Saturday, March 1, 2014

FORBES: Investigation Proves Whistleblower Claims That VA Neglected Some Suicidal Veterans

SOURCE:  Forbes, Rebecca Ruiz reporting   --  Please click on this link so that your read gets counted!


Rebecca Ruiz, Contributor
I look at research and policies that affect our soldiers.

2/28/2014 @ 1:56PM |201 views

Investigation Proves Whistleblower Claims That VA Neglected Some Suicidal Veterans

The Department of Veterans Affairs has substantiated some of the allegations made last year by a former epidemiologist who claimed that the agency neglected assisting suicidal veterans and was slow to release important research data.
The former employee, Dr. Steven S. Coughlin, was a principal investigator at the VA’s Office of Public Health until resigning in December 2012. Coughlin testified in March 2013 before an investigative and oversight panel of the House Committee on Veterans’ Affairs. (See “Whistleblower Accuses Government Of Neglecting Suicidal Veterans And Suppressing Science”.)
The VA’s Office of Research and Oversight investigated Coughlin’s claims and completed a report on its findings last summer. It did not brief Congressional staff of the House Committee on Veterans’ Affairs on its report until January, according to Chairman Rep. Jeff Miller (R-Fla.).
After interviewing several VA staff and reviewing 3,000 pages of relevant documentation, the investigators substantiated three of 10 allegations made by Coughlin:
  • VA lost medical data obtained from the children and spouses of Gulf War veterans that might have demonstrated an association between illnesses, including those related to wartime exposure, in service members and their offspring;
  • Coughlin’s superiors responded to his concerns in a way that could have been perceived as threatening or retaliatory;
  • VA neglected to contact participants in a study of Gulf War veterans who shared suicidal thoughts or feelings.
Regarding Coughlin’s other claims, the investigators often said the disagreements between Coughlin and his superiors resulted from conflicting priorities.
While Coughlin, for example, said his supervisors were deliberately withholding important data regarding exposure of Iraq and Afghanistan veterans to toxins and inhalation hazards, those interviewed about the claim said the data needed to be cleaned and that analysis should focus on the main subjects of the study, which are traumatic brain injury and post-traumatic stress disorder. The report urges VA to complete the analyses “as expeditiously as possible.”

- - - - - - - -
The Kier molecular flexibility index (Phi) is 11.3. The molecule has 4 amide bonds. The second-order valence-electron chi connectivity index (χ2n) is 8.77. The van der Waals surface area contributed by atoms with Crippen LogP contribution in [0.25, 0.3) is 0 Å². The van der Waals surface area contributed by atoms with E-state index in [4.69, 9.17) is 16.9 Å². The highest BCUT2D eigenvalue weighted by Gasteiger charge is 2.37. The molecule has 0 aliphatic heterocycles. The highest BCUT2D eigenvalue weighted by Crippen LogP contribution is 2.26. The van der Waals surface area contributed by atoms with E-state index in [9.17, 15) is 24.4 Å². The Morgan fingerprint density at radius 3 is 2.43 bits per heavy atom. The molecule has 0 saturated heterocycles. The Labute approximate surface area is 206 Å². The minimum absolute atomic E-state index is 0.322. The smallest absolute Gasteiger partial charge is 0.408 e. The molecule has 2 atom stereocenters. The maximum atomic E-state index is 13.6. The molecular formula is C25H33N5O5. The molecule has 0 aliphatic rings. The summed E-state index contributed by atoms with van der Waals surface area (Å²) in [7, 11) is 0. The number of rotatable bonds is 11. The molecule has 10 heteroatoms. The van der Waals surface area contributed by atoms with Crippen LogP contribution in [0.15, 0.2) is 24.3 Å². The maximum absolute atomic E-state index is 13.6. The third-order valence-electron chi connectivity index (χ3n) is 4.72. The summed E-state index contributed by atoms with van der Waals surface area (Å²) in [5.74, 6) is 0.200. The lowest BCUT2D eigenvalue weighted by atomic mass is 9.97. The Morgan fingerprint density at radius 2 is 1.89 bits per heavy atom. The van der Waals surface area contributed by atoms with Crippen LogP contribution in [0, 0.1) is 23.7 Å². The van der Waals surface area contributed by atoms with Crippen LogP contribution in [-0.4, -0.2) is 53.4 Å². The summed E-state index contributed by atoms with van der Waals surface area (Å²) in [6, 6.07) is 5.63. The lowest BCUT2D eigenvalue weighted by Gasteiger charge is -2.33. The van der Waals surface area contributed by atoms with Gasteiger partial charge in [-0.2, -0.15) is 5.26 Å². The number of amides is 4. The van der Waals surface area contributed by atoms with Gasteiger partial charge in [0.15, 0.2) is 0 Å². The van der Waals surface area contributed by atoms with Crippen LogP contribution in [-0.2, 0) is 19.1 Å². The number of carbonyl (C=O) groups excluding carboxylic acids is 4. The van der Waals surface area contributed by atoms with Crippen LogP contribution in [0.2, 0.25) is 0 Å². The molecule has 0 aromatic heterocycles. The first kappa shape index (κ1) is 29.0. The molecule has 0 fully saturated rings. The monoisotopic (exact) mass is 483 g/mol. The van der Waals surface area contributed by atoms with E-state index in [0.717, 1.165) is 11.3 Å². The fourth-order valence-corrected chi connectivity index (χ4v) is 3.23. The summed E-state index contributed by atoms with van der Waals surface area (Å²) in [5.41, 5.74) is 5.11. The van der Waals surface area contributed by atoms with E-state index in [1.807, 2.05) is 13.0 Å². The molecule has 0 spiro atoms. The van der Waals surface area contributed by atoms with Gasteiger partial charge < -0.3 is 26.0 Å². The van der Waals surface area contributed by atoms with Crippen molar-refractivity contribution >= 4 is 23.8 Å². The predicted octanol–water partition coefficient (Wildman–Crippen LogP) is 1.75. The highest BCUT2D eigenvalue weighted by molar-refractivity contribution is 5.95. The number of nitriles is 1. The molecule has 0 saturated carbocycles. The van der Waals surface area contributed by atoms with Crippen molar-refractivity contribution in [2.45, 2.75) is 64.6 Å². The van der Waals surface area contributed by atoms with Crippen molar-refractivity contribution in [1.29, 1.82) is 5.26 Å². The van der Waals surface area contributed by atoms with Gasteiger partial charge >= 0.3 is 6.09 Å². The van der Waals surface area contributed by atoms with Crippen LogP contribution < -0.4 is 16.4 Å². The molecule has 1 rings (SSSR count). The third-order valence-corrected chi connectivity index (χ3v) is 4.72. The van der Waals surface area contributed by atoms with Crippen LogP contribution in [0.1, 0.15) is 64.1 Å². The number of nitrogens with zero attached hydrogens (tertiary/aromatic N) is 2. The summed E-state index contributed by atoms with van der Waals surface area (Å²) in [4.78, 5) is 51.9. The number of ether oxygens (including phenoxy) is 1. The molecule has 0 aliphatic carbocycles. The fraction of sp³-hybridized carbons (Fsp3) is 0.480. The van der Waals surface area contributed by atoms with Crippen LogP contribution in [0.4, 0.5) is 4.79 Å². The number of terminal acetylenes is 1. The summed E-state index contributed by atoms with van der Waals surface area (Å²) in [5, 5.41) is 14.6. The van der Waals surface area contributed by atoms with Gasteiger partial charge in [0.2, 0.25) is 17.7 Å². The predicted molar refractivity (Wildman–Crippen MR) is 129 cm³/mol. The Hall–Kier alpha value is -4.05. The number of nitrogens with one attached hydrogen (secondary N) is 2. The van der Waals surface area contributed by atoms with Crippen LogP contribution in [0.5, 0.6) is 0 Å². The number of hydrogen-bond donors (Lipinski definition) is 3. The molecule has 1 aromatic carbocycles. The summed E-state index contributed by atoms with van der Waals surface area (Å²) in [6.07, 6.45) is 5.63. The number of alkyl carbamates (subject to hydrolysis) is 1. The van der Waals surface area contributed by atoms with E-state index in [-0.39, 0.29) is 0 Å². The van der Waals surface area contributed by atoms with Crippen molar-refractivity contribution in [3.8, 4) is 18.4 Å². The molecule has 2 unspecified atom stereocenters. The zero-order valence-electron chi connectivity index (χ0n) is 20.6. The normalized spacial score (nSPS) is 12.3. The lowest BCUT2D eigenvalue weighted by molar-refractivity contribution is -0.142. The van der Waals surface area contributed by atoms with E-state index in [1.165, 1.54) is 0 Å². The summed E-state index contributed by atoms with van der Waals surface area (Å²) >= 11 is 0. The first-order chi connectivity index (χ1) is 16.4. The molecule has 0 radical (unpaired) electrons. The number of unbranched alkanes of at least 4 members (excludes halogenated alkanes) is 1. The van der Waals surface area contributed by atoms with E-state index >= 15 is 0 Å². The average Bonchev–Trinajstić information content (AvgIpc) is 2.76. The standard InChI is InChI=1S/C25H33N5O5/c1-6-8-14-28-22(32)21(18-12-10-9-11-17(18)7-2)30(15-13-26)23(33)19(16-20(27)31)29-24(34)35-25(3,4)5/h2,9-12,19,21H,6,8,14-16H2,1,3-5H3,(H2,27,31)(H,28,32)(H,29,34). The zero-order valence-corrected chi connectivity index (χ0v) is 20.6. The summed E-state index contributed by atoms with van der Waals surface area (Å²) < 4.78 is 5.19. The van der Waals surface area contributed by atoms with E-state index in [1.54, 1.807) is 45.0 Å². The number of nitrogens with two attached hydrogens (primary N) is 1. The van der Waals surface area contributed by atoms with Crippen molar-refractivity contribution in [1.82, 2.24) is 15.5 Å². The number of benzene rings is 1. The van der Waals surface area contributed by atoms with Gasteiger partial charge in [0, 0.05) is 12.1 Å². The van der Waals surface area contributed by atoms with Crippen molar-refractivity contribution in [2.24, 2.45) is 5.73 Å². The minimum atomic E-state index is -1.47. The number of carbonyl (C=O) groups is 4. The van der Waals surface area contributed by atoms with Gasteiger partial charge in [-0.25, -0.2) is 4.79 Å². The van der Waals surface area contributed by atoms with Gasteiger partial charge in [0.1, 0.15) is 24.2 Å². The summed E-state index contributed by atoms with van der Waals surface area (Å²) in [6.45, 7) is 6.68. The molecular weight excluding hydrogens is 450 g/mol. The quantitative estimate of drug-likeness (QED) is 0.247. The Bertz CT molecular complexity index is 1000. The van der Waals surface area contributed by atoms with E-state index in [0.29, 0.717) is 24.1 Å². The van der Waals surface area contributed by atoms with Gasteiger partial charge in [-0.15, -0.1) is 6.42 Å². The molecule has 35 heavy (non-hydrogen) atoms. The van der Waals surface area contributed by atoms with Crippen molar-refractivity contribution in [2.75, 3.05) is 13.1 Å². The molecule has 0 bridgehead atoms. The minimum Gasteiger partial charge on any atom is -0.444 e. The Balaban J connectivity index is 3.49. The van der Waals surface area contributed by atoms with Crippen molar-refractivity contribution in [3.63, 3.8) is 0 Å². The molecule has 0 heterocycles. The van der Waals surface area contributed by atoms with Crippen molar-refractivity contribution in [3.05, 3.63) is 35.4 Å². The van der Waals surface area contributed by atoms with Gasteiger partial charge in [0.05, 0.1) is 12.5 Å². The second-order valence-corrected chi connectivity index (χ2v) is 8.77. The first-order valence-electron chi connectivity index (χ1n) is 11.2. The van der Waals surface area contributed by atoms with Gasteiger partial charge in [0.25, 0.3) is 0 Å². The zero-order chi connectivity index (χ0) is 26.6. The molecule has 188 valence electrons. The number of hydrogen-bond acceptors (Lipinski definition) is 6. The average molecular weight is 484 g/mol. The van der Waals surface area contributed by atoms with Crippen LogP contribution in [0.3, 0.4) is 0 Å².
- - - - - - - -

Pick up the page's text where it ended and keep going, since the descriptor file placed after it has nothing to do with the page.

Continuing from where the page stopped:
Coughlin, who is now a professor of preventive medicine at the University of Tennessee in Memphis, told me that the decision to report his concerns took a toll on him professionally and personally. “I quit my job and left because it wasn’t just one ethical problem, it was a whole constellation,” he said. “I finally had enough.”
He remains concerned that veterans participating in different VA studies who expressed suicidal feelings have not or may still not get a follow-up call from a mental health provider. Before he left VA, he was eventually permitted to involve clinicians in a 20-year study of 30,000 Gulf War veterans. A team of social workers and psychologists placed follow-up phone calls to nearly 100 veterans who had reported suicidal behavior. The report found that a smaller group of veterans participating in a separate study required follow-up; six veterans were subsequently contacted.
Coughlin’s supervisors told investigators that they had not rushed to develop a plan for contacting suicidal veterans because they felt doing so “represented a desirable innovation, rather than an immediate need.” They also worried that calling veterans would violate privacy and confidentiality guarantees and “thereby undermine Veterans’ trust in future [Office of Public Health] surveys.”
Since the investigation concluded, VA has taken several steps to address Coughlin’s substantiated claims.
Dr. Tom Puglisi, executive director of the Office of Research Oversight at the Veterans Health Administration (VHA), said in a statement that the “evolving standard is that participants demonstrating suicidal ideation in research studies should be contacted promptly for clinical follow-up, and VHA expects that future [Office of Public Health] surveys will adhere to this standard.”
The report recommends increased Institutional Review Board oversight for research conducted by the agency. Office of Public Health supervisors have participated in human resources training in conflict resolution. That office has also established timelines for analyzing and publishing data from major studies on Gulf War, Iraq and Afghanistan veterans, including results that might indicate a neurological explanation for Gulf War Illness.
In a statement, the agency acknowledged the results of the investigation and said the its “highest priority” is the mental health of veterans.
“The Department of Veterans Affairs recognizes and respects the service, dedication and many challenges of Veterans of the 1990-1991 Gulf War, and is committed to improving the health and well-being of these Veterans,” Puglisi said. “Research is a vital component in improving that treatment.”

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